And then the first major twist arrives, recasting everything you’ve read in her entries in a different light. Suddenly, the annoying parts (her voice) reflect genius on the writer’s part, but this payoff is the result of a very tricky gamble. Had Flynn walked this line too long? She asks a lot of the audience to care for someone this unlikeable—if you don’t like her, do you care about her disappearance enough?
The screenplay’s first hurdle was how to handle this. [If you would like to avoid spoilers, skip this paragraph.] It does, and its approach improves upon the use of the diary—in part because it compresses what’s used. The other hurdles included how to address the few areas where the story lags a bit—namely (spoiler alert) when Amy is hiding out in that sleazy motel (the screenplay establishes that environment, provides shorthand for the two minor characters relevant to this sub-plot, then makes its move, pushing the story into the third act). Again, the screenplay wisely compresses this without losing what’s important or interesting. Thankfully, the interaction with Desi is also downsized (cutting his mother, for example). Likewise, the interaction with Amy’s parents, and the built-up resentment she has towards them over hijacking her life through their books. (Cleverly, this is turned into a side note recast into a useful scene early.)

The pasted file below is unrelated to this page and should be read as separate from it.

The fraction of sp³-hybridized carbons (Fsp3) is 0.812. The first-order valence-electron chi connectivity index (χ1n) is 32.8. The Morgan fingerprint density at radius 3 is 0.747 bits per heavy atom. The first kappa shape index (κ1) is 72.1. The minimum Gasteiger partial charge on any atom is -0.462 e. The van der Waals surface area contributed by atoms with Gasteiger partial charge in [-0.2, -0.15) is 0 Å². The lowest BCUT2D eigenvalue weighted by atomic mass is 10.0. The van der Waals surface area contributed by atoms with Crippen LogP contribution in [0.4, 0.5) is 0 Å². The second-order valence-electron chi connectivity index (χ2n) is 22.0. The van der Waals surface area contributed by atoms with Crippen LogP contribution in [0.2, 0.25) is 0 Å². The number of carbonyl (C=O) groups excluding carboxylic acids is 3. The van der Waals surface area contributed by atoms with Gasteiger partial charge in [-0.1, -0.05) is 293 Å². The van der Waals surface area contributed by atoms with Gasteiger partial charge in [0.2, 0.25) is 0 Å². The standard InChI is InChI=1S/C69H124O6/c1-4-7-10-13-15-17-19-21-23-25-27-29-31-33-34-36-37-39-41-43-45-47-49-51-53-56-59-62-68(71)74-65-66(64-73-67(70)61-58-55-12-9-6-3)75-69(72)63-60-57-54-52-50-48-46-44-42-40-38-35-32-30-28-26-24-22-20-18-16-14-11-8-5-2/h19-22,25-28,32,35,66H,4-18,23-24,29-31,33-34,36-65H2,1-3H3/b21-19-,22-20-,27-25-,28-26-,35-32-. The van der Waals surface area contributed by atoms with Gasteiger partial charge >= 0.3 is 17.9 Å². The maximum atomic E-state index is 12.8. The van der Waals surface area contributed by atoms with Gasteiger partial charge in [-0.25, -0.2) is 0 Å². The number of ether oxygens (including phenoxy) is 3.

Making these changes keeps our focus on the main story—this marriage—while cleverly splitting our attention between Nick and Amy through a good narrative rhythm. Minor characters (such as annoying neighbor, thinks-she’s Amy’s-best-friend Noelle) are kept, but by reducing their presence, the screenplay trims their characters to their essential elements and function in the plot. This is most apparent with a slightly-more-than-minor lead detective, who, in the book, becomes super annoying, given every time she surfaces she attempts humor and/or witty comment. Kept to a minimum, this character is less irritating and even engaging.
For some, the movie (and screenplay) run long. It does lag every once in a while; however, its greatest achievement is how it successfully adapts this engaging (and widely-popular) novel to the screen while still maintaining what people love about the book: the story and its principle characters. It’s not easy to accomplish this, especially with making few changes to the scenes that comprise the spine of the book’s story. Few screenplays are so adept at isolating the core story of a book and maintaining the way of telling it the book presents. You can tell the writer thought about what was important, what was necessary, and what was extraneous. Her answer to these questions populate this tight screenplay. For those who want a master’s class in how to pull this off, check out Fincher’s Gone Girl. And then read the book.